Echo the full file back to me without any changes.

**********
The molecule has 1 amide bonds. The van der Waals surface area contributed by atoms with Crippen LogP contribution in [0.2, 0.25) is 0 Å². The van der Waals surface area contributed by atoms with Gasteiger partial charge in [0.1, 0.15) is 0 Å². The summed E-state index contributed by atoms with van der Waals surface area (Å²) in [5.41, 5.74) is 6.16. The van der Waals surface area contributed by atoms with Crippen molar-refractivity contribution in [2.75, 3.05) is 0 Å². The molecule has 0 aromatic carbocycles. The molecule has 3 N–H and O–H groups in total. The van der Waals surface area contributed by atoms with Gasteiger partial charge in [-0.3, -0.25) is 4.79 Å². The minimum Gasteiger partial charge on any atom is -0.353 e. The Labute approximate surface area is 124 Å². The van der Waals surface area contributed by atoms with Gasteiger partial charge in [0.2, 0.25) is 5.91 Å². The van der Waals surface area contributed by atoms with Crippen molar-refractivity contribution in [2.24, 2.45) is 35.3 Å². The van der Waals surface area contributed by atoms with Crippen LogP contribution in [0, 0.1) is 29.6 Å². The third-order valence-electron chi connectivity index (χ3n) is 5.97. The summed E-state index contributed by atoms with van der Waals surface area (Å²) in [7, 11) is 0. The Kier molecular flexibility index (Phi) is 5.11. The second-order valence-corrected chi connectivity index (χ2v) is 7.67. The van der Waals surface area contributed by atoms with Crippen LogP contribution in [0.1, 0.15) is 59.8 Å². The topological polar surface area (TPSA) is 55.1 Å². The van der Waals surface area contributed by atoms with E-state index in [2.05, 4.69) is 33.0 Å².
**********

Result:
The molecule has 1 amide bonds. The van der Waals surface area contributed by atoms with Crippen LogP contribution in [0.2, 0.25) is 0 Å². The van der Waals surface area contributed by atoms with Gasteiger partial charge in [0.1, 0.15) is 0 Å². The summed E-state index contributed by atoms with van der Waals surface area (Å²) in [5.41, 5.74) is 6.16. The van der Waals surface area contributed by atoms with Crippen molar-refractivity contribution in [2.75, 3.05) is 0 Å². The molecule has 0 aromatic carbocycles. The molecule has 3 N–H and O–H groups in total. The van der Waals surface area contributed by atoms with Gasteiger partial charge in [-0.3, -0.25) is 4.79 Å². The minimum Gasteiger partial charge on any atom is -0.353 e. The Labute approximate surface area is 124 Å². The van der Waals surface area contributed by atoms with Gasteiger partial charge in [0.2, 0.25) is 5.91 Å². The van der Waals surface area contributed by atoms with Crippen molar-refractivity contribution in [2.24, 2.45) is 35.3 Å². The van der Waals surface area contributed by atoms with Crippen LogP contribution in [0, 0.1) is 29.6 Å². The third-order valence-electron chi connectivity index (χ3n) is 5.97. The summed E-state index contributed by atoms with van der Waals surface area (Å²) in [7, 11) is 0. The Kier molecular flexibility index (Phi) is 5.11. The second-order valence-corrected chi connectivity index (χ2v) is 7.67. The van der Waals surface area contributed by atoms with Crippen LogP contribution in [0.1, 0.15) is 59.8 Å². The topological polar surface area (TPSA) is 55.1 Å². The van der Waals surface area contributed by atoms with E-state index in [2.05, 4.69) is 33.0 Å².